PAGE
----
I’m going to cover some great functions here in Power BI that are very useful across a variety of analytic scenarios. Some of these functions can help us work out the last three customer sales. You may watch the full video of this tutorial at the bottom of this blog.
What I want to show you is how to work out the sales from a specific customer, but by only looking at the last three sales rather than all of their sales.
In order to do this in a dynamic way inside the formulas, I need to structure them so that the filtering naturally occurs for every single context that the formula is applied to.
This is where it can get a little more advanced inside Power BI. I had to start utilizing functions which create filtered virtual tables to generate the results that I need. Thus, I need to work out how to create a filtered table of only the last number of sales, which in this case was three.
Sample Report Showing The Last Three Customer Sales
In this sample report, you’ll find interesting insights about how to structure tables or table functions inside Power BI. I’ll be showing the last three sales of a customer and showing it by product using a chart.
First, you can adjust the time frame here in the date selector. Secondly, I have added a customer selector here where you can select any customers or group of customers.
After that, I want to evaluate their last three product purchases and find out how much those product sales are.
The goal for this tutorial is to dynamically work out the last three products that the selected customers purchased. Somehow, I need to rank the sales by purchase date and figure out the last three products. Furthermore, I also want to calculate the total sales for all these last three purchases.
Calculating The Last Three Customer Sales
Let’s look at the formula for computing the last three sales of the customers.
I need to work out what were the last three purchases of the customer by using the TOPN function. It is inside an iterating function so it will go through rows and tables. But instead of going over an actual table, it will iterate through a virtual table determined by some ranking.
Basically, that’s what TOPN does to find the three last sales based on the purchase date. Additionally, the DESC function sorts the results in descending order.
Within any particular context, I’ve created a table of all the purchases that were made using the SUMMARIZE function.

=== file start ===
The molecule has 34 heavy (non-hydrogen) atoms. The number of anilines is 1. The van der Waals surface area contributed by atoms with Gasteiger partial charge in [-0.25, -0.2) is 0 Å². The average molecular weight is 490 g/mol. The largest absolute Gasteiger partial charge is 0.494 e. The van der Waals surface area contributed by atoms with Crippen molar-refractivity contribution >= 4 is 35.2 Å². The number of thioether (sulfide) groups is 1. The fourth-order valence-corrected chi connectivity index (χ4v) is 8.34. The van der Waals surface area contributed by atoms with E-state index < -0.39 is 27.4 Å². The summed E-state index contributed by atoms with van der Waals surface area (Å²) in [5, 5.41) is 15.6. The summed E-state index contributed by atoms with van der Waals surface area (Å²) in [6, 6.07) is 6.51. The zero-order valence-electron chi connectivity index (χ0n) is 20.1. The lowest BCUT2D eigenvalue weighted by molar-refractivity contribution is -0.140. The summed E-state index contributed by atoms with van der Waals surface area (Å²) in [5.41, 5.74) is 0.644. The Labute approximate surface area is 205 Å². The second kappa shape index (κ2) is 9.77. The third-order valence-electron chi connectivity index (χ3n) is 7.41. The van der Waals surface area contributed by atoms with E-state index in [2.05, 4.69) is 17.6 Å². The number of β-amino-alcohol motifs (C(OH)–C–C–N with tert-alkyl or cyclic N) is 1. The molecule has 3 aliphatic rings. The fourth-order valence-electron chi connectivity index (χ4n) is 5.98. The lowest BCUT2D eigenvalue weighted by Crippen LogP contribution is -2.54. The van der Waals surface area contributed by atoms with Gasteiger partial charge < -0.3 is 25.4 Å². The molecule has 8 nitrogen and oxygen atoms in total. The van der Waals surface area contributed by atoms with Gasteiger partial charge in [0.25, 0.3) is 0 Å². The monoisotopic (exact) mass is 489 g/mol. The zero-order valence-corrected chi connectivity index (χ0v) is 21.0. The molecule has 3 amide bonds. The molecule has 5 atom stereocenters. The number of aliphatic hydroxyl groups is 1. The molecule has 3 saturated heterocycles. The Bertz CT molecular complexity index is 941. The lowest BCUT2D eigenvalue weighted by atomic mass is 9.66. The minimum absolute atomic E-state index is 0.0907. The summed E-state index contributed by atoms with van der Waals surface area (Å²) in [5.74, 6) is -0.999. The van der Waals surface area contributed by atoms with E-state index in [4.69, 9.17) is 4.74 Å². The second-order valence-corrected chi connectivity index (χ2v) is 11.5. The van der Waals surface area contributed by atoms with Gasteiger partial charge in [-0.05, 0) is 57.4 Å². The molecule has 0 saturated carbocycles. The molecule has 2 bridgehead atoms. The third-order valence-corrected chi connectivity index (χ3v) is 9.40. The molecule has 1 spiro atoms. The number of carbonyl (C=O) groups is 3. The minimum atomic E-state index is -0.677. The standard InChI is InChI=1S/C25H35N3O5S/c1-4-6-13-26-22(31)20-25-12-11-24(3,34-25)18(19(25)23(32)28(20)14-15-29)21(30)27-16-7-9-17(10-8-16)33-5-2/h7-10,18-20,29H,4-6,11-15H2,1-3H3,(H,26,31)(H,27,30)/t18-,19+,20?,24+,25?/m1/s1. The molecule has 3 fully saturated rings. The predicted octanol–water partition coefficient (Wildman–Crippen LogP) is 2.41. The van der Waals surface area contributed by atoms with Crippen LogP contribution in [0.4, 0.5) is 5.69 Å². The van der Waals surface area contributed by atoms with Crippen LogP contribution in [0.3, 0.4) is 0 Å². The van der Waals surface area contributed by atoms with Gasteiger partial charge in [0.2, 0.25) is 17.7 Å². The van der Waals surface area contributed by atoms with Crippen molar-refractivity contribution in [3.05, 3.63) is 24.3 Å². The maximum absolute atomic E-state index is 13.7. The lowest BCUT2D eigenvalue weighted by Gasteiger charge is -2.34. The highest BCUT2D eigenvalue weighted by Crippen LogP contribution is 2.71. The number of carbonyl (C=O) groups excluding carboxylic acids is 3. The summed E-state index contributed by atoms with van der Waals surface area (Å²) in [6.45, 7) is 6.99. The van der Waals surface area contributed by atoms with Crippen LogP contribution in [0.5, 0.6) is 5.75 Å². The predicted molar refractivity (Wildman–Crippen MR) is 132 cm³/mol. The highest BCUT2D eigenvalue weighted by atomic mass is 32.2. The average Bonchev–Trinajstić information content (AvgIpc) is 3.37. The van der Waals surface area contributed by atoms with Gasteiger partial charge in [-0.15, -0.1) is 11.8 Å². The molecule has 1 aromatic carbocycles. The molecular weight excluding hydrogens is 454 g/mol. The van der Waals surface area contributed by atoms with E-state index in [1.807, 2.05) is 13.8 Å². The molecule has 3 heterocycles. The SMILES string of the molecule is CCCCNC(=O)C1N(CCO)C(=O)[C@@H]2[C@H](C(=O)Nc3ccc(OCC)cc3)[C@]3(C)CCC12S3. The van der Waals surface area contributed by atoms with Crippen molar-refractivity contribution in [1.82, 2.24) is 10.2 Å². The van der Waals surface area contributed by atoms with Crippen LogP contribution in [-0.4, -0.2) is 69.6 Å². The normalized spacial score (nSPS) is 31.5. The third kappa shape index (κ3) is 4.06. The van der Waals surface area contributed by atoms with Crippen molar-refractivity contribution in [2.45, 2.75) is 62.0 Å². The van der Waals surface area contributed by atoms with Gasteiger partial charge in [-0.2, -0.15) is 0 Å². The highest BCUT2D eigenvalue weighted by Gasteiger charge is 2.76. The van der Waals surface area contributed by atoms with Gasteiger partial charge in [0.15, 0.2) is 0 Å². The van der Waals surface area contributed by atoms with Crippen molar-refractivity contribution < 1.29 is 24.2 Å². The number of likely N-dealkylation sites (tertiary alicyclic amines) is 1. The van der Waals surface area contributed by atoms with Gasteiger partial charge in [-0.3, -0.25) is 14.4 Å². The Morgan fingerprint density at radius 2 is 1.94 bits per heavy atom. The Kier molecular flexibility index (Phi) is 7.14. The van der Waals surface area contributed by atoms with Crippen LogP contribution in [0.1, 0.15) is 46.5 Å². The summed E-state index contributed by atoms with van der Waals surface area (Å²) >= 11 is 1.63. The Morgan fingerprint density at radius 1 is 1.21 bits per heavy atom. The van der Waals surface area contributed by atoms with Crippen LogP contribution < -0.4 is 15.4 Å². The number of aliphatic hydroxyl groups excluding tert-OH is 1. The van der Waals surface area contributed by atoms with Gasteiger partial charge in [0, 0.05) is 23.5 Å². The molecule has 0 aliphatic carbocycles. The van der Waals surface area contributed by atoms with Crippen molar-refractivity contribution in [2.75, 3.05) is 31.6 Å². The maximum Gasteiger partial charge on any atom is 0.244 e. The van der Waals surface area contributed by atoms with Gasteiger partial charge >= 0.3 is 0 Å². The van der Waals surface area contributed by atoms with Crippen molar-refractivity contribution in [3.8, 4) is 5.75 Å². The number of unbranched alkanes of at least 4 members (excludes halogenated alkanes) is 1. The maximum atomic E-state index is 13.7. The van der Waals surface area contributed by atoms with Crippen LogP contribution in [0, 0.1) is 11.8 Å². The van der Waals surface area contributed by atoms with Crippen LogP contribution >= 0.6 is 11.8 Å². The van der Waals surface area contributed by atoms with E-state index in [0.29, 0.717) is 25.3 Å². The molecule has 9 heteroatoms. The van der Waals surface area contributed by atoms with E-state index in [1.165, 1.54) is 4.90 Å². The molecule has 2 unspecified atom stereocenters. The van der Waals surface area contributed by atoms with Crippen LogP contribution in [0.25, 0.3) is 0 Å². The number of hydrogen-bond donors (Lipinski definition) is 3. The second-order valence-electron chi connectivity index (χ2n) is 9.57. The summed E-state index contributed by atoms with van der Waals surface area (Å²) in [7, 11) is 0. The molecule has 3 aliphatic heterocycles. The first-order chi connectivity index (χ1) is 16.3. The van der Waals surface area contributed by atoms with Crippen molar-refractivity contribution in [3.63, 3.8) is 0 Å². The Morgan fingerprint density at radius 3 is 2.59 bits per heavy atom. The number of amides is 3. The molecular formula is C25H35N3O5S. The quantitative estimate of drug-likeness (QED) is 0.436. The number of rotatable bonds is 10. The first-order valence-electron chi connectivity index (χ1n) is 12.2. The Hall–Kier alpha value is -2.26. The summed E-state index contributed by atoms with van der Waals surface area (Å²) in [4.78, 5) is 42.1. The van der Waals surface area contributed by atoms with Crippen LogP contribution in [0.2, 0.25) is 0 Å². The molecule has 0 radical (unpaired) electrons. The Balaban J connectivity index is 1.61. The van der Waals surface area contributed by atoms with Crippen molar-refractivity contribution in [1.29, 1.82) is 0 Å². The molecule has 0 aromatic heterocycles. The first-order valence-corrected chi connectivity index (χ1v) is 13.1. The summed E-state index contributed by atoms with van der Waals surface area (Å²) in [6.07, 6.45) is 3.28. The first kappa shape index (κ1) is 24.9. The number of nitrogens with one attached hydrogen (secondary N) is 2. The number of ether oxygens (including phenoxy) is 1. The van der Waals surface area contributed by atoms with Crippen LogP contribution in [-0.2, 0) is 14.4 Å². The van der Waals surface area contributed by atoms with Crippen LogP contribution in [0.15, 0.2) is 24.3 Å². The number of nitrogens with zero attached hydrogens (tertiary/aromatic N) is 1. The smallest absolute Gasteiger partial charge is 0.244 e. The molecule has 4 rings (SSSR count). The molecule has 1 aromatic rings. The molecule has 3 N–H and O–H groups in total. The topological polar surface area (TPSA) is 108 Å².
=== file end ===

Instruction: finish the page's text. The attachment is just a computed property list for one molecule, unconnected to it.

To sum it up, when I select a customer, the formula iterates through every single purchase that the customer has made. Next, it’s going to evaluate the purchase date, and then rank the purchase dates accordingly in descending order. Lastly, the TOPN function returns a virtual table of only the last three purchases.
After figuring out the last three purchases, I’m going to calculate the three rows and count the total sales.
Now, the calculation I made is a bit tricky. I’m gonna show you how this could go wrong especially if you take out the CALCULATETABLE function.
When I drag the Last 3 Sales Wrong formula into the table, you’ll see that I got results for every single row for this particular table.
But you can see in the bottom part, the total for the Last 3 Sales column is correct. But the total under the Last 3 Sales Wrong column is incorrect.
This is where you can test your deep understanding of the context. How do you think the results under Last 3 Sales Wrong are showing up?
A basic explanation is that every single product is filtering a particular result. If a product is selected, the formula is going to find the last three purchases of the product. But all the products are evaluated at the table and it’s going to add them up.
For example, if I select Product 5. You’ll see that it’s always going to rank number one because it’s the only one in the context. It will be evaluated in the table and it’s going to be calculated for total sales.
So in the formula, I need to do wrap the SUMMARIZE function inside CALCULATETABLE so that it’s going to remove the context of the product in the particular results. As a result, it’s going to evaluate through every single product for the selected period. Then, it’s going to rank based on all those sales using TOPN. If it’s not present, it’s going to rank in the top three because there aren’t enough sales for the particular data set.
Moreover, I have put this table on the right for a reason.
I need to evaluate through the entire table versus the filtered table. The table above evaluates the entire table to the correct result. As you can see, it ends with the last three sales from the 22nd of June, 7th of March, and 27th of August in 2017. Then, it counts the particular sales under the Total Sales column.
In the Last 3 Sales By Product Name table, you can see a visualization for the top three products and its corresponding sales.
You can also select any other customers or group of customers and the results will change dynamically.
This is certainly an advanced tutorial. But hopefully you understand how great the insight is when you combine a lot of these DAX formulas. You can quickly see the last three customer sales by product and put it into a visualization.
What I’ve done is I’ve combined all of these functions into one formula. I’ve combined them all to enable us to extract this great insight.
This is why DAX formulas are immensely powerful. If you understand these functions, you can put all these together and get amazing results. Historically, it wasn’t possible by using such tools like Excel. But being able to combine all these together using Power BI and create incredible visualizations, you can achieve the desired result.
If you want to learn more about what can be achieved with other techniques just like this one, check out the Business Analytics Series module at Enterprise DNA On-demand.
I hope you enjoy going through this process.